A Calgary fraudster is now considered a fugitive after he crossed the border into Montana on the day he was supposed to be sentenced, the prosecution told the judge Wednesday afternoon.
Ronald James Aitkens, 68, was convicted of two offences under the Alberta Securities Act in July 2020.
"Intelligence sources advised Mr. Aitkens entered into the U.S. on November 6th," prosecutor Yasifina Somji told Justice Lloyd Robertson on Wednesday.
Last Monday, Nov. 6, was the second sentencing date Aitkens missed and the day that warrants were issued for his arrest.
The matter was due back in court next week in hopes that Aitkens had been taken into custody and could then be sentenced, but it was brought forward on Wednesday after Somji was given information from intelligence sources.
Robertson asked Somji if she could provide "more specific" information on the Calgarian's whereabouts but she told the judge "that's about all I can advise."
The Crown did confirm Aitkens has not crossed back into Canada and said the warrant has now been expanded Canada-wide.
Aitkens was facing up to five years in prison — the prosecution argued he should face the maximum sentence for his offences. Defence lawyer Brian Beresh asked the judge to consider a two-year conditional sentence, meaning Aitkens would be able to serve his time at home.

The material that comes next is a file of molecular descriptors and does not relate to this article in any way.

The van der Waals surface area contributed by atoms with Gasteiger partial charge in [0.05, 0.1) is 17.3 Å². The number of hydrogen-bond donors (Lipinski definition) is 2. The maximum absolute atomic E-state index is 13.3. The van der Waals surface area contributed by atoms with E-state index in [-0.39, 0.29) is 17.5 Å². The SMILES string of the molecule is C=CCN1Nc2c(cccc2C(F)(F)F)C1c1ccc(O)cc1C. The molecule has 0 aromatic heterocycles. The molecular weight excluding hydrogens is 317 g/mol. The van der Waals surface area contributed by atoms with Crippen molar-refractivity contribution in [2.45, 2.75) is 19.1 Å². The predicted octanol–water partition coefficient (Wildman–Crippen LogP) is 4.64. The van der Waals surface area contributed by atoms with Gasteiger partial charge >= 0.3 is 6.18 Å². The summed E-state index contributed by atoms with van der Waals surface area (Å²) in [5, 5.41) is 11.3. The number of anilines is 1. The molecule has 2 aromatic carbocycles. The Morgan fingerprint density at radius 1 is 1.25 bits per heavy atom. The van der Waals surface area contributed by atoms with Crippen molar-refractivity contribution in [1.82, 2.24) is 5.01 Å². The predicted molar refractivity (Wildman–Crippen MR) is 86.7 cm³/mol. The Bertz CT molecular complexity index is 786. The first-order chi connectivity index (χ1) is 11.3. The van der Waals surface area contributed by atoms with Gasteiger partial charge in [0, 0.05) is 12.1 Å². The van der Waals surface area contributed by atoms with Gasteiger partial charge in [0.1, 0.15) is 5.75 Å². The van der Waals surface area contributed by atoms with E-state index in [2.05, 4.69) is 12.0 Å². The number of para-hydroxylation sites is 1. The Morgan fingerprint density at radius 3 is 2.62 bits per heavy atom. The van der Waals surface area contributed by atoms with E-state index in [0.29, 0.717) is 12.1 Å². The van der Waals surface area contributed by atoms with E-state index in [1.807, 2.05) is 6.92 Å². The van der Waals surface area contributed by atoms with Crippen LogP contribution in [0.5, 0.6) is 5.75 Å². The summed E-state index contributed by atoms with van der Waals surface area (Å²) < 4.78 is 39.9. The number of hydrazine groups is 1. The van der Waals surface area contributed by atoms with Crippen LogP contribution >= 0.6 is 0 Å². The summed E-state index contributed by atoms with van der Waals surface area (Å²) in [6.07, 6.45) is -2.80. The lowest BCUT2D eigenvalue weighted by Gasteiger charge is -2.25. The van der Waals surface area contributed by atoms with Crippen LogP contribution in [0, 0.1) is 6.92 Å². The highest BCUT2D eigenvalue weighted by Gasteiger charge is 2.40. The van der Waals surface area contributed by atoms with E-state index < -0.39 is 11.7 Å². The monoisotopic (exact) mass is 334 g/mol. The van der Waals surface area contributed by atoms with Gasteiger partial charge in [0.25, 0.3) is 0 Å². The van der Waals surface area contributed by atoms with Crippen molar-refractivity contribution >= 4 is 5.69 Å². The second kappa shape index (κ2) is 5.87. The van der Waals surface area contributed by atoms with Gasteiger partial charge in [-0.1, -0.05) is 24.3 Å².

He was initially set to be sentenced on Oct. 23 but Beresh told the court Aitkens had COVID and couldn't make it. The judge agreed to reschedule the matter.
Two weeks later, Aitkens again failed to show up. This time, Beresh told the judge that he "had no communications at all" with his client and did not know where he was.
At the time, both Crown and defence agreed that Robertson could deliver his sentencing decision and then issue warrants for the man's arrest, but the judge said he wanted the fraudster to appear before him in court.
A decade before the courts
This case has taken more than a decade to make its way through the courts. Aitkens was first charged in September 2013.
The delay was due to a failed charter application, Aitkens' health issues and changes in counsel.
Aitkens distributed and sold securities in a real estate investment company called Legacy Communities.
He raised more than $35 million from about 1400 investors, some of whom used their retirement savings, Robertson found in his conviction decision.
The Legacy project involved a parcel of real estate on Calgary's western boundary totalling about 503 acres (203 hectares). Investors were told that land would be purchased and developed for the project.
But Aitkens diverted more than $10 million of investors' money to private companies he owned.